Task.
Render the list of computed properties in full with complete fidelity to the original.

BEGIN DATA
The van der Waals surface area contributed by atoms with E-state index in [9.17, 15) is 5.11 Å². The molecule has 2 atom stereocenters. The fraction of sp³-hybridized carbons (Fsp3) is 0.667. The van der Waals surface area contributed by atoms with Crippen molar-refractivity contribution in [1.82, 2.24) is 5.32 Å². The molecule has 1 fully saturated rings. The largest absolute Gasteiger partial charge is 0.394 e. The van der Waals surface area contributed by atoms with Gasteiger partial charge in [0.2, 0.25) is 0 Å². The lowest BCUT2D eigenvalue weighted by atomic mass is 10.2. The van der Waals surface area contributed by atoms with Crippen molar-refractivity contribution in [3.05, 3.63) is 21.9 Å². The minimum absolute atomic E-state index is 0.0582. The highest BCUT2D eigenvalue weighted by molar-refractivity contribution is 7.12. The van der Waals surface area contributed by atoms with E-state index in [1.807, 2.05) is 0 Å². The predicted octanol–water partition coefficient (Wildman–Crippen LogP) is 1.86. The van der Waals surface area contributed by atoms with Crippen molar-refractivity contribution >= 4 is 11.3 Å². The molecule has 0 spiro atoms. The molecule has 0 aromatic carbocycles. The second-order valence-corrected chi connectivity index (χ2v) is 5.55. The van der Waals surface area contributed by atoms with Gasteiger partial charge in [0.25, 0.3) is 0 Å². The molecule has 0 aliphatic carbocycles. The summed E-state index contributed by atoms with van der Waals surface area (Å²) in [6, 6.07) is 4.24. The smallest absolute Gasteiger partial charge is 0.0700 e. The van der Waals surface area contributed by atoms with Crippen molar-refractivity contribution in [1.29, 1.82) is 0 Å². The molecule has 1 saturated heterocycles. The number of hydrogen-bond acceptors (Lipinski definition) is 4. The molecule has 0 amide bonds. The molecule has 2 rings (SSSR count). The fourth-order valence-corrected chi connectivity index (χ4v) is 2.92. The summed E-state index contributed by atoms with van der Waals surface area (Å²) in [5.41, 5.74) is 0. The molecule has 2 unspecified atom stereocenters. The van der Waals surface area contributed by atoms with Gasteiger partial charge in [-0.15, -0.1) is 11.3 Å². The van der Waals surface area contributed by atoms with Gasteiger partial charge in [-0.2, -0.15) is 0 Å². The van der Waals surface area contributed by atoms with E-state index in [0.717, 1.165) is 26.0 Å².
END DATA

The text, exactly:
The van der Waals surface area contributed by atoms with E-state index in [9.17, 15) is 5.11 Å². The molecule has 2 atom stereocenters. The fraction of sp³-hybridized carbons (Fsp3) is 0.667. The van der Waals surface area contributed by atoms with Crippen molar-refractivity contribution in [1.82, 2.24) is 5.32 Å². The molecule has 1 fully saturated rings. The largest absolute Gasteiger partial charge is 0.394 e. The van der Waals surface area contributed by atoms with Gasteiger partial charge in [0.2, 0.25) is 0 Å². The lowest BCUT2D eigenvalue weighted by atomic mass is 10.2. The van der Waals surface area contributed by atoms with Crippen molar-refractivity contribution in [3.05, 3.63) is 21.9 Å². The minimum absolute atomic E-state index is 0.0582. The highest BCUT2D eigenvalue weighted by molar-refractivity contribution is 7.12. The van der Waals surface area contributed by atoms with E-state index in [1.807, 2.05) is 0 Å². The predicted octanol–water partition coefficient (Wildman–Crippen LogP) is 1.86. The van der Waals surface area contributed by atoms with Crippen molar-refractivity contribution >= 4 is 11.3 Å². The molecule has 0 spiro atoms. The molecule has 0 aromatic carbocycles. The second-order valence-corrected chi connectivity index (χ2v) is 5.55. The van der Waals surface area contributed by atoms with Gasteiger partial charge in [0.25, 0.3) is 0 Å². The molecule has 0 aliphatic carbocycles. The summed E-state index contributed by atoms with van der Waals surface area (Å²) in [6, 6.07) is 4.24. The smallest absolute Gasteiger partial charge is 0.0700 e. The van der Waals surface area contributed by atoms with Crippen molar-refractivity contribution in [1.29, 1.82) is 0 Å². The molecule has 1 saturated heterocycles. The number of hydrogen-bond acceptors (Lipinski definition) is 4. The molecule has 0 amide bonds. The molecule has 2 rings (SSSR count). The fourth-order valence-corrected chi connectivity index (χ4v) is 2.92. The summed E-state index contributed by atoms with van der Waals surface area (Å²) in [5.41, 5.74) is 0. The molecule has 2 unspecified atom stereocenters. The van der Waals surface area contributed by atoms with Gasteiger partial charge in [-0.15, -0.1) is 11.3 Å². The van der Waals surface area contributed by atoms with Gasteiger partial charge in [-0.2, -0.15) is 0 Å². The van der Waals surface area contributed by atoms with E-state index in [0.717, 1.165) is 26.0 Å².